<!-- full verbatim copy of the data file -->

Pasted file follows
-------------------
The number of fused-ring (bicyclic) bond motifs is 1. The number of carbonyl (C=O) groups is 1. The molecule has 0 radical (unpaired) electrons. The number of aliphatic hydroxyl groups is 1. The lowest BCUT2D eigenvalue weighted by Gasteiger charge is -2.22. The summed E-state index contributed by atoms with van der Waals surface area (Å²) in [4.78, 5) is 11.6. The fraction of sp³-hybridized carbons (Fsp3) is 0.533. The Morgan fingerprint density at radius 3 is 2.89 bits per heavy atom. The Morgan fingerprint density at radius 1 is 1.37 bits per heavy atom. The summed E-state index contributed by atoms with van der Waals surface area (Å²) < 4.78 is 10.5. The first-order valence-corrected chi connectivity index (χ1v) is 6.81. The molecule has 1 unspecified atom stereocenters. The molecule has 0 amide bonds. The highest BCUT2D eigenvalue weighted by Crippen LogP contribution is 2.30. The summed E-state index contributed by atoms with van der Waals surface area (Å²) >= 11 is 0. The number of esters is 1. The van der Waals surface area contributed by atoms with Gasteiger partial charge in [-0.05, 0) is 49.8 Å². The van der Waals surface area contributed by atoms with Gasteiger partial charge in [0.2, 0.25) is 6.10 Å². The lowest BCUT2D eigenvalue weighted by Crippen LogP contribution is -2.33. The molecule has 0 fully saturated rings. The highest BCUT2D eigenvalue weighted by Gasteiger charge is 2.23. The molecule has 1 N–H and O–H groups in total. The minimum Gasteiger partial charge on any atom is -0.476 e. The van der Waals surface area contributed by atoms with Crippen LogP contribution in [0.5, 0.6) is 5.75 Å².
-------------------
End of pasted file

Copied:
The number of fused-ring (bicyclic) bond motifs is 1. The number of carbonyl (C=O) groups is 1. The molecule has 0 radical (unpaired) electrons. The number of aliphatic hydroxyl groups is 1. The lowest BCUT2D eigenvalue weighted by Gasteiger charge is -2.22. The summed E-state index contributed by atoms with van der Waals surface area (Å²) in [4.78, 5) is 11.6. The fraction of sp³-hybridized carbons (Fsp3) is 0.533. The Morgan fingerprint density at radius 3 is 2.89 bits per heavy atom. The Morgan fingerprint density at radius 1 is 1.37 bits per heavy atom. The summed E-state index contributed by atoms with van der Waals surface area (Å²) < 4.78 is 10.5. The first-order valence-corrected chi connectivity index (χ1v) is 6.81. The molecule has 1 unspecified atom stereocenters. The molecule has 0 amide bonds. The highest BCUT2D eigenvalue weighted by Crippen LogP contribution is 2.30. The summed E-state index contributed by atoms with van der Waals surface area (Å²) >= 11 is 0. The number of esters is 1. The van der Waals surface area contributed by atoms with Gasteiger partial charge in [-0.05, 0) is 49.8 Å². The van der Waals surface area contributed by atoms with Gasteiger partial charge in [0.2, 0.25) is 6.10 Å². The lowest BCUT2D eigenvalue weighted by Crippen LogP contribution is -2.33. The molecule has 0 fully saturated rings. The highest BCUT2D eigenvalue weighted by Gasteiger charge is 2.23. The molecule has 1 N–H and O–H groups in total. The minimum Gasteiger partial charge on any atom is -0.476 e. The van der Waals surface area contributed by atoms with Crippen LogP contribution in [0.5, 0.6) is 5.75 Å².